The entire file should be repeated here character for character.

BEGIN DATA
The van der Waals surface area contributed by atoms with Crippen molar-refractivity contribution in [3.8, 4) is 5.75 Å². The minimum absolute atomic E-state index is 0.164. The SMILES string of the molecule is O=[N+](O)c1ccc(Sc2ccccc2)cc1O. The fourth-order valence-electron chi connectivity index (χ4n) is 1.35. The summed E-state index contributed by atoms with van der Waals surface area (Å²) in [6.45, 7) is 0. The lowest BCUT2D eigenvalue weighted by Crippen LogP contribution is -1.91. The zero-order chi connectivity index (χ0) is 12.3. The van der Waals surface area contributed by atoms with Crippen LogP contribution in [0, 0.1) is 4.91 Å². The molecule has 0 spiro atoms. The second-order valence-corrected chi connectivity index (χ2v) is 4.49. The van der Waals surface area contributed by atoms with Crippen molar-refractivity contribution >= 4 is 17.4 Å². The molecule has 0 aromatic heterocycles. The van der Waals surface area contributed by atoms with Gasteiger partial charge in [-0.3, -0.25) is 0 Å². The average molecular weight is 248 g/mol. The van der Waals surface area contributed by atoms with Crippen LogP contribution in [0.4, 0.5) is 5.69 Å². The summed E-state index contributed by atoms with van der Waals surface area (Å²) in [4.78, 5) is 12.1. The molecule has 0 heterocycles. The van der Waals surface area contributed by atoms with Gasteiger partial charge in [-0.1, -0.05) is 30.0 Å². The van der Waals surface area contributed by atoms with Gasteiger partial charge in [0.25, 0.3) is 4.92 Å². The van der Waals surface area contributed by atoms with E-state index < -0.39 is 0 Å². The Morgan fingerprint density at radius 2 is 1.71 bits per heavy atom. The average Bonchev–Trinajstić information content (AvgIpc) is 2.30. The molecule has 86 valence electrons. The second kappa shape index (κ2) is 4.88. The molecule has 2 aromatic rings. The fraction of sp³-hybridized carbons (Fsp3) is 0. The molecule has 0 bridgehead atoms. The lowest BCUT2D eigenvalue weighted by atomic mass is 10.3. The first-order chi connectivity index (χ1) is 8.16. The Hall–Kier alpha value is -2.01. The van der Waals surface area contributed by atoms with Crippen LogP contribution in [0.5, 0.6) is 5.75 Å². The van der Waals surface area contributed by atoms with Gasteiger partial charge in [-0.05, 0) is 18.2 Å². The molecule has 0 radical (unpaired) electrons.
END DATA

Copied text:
The van der Waals surface area contributed by atoms with Crippen molar-refractivity contribution in [3.8, 4) is 5.75 Å². The minimum absolute atomic E-state index is 0.164. The SMILES string of the molecule is O=[N+](O)c1ccc(Sc2ccccc2)cc1O. The fourth-order valence-electron chi connectivity index (χ4n) is 1.35. The summed E-state index contributed by atoms with van der Waals surface area (Å²) in [6.45, 7) is 0. The lowest BCUT2D eigenvalue weighted by Crippen LogP contribution is -1.91. The zero-order chi connectivity index (χ0) is 12.3. The van der Waals surface area contributed by atoms with Crippen LogP contribution in [0, 0.1) is 4.91 Å². The molecule has 0 spiro atoms. The second-order valence-corrected chi connectivity index (χ2v) is 4.49. The van der Waals surface area contributed by atoms with Crippen molar-refractivity contribution >= 4 is 17.4 Å². The molecule has 0 aromatic heterocycles. The van der Waals surface area contributed by atoms with Gasteiger partial charge in [-0.3, -0.25) is 0 Å². The average molecular weight is 248 g/mol. The van der Waals surface area contributed by atoms with Crippen LogP contribution in [0.4, 0.5) is 5.69 Å². The summed E-state index contributed by atoms with van der Waals surface area (Å²) in [4.78, 5) is 12.1. The molecule has 0 heterocycles. The van der Waals surface area contributed by atoms with Gasteiger partial charge in [-0.1, -0.05) is 30.0 Å². The van der Waals surface area contributed by atoms with Gasteiger partial charge in [0.25, 0.3) is 4.92 Å². The van der Waals surface area contributed by atoms with E-state index < -0.39 is 0 Å². The Morgan fingerprint density at radius 2 is 1.71 bits per heavy atom. The average Bonchev–Trinajstić information content (AvgIpc) is 2.30. The molecule has 86 valence electrons. The second kappa shape index (κ2) is 4.88. The molecule has 2 aromatic rings. The fraction of sp³-hybridized carbons (Fsp3) is 0. The molecule has 0 bridgehead atoms. The lowest BCUT2D eigenvalue weighted by atomic mass is 10.3. The first-order chi connectivity index (χ1) is 8.16. The Hall–Kier alpha value is -2.01. The van der Waals surface area contributed by atoms with Crippen LogP contribution in [0.5, 0.6) is 5.75 Å². The van der Waals surface area contributed by atoms with Gasteiger partial charge in [-0.05, 0) is 18.2 Å². The molecule has 0 radical (unpaired) electrons.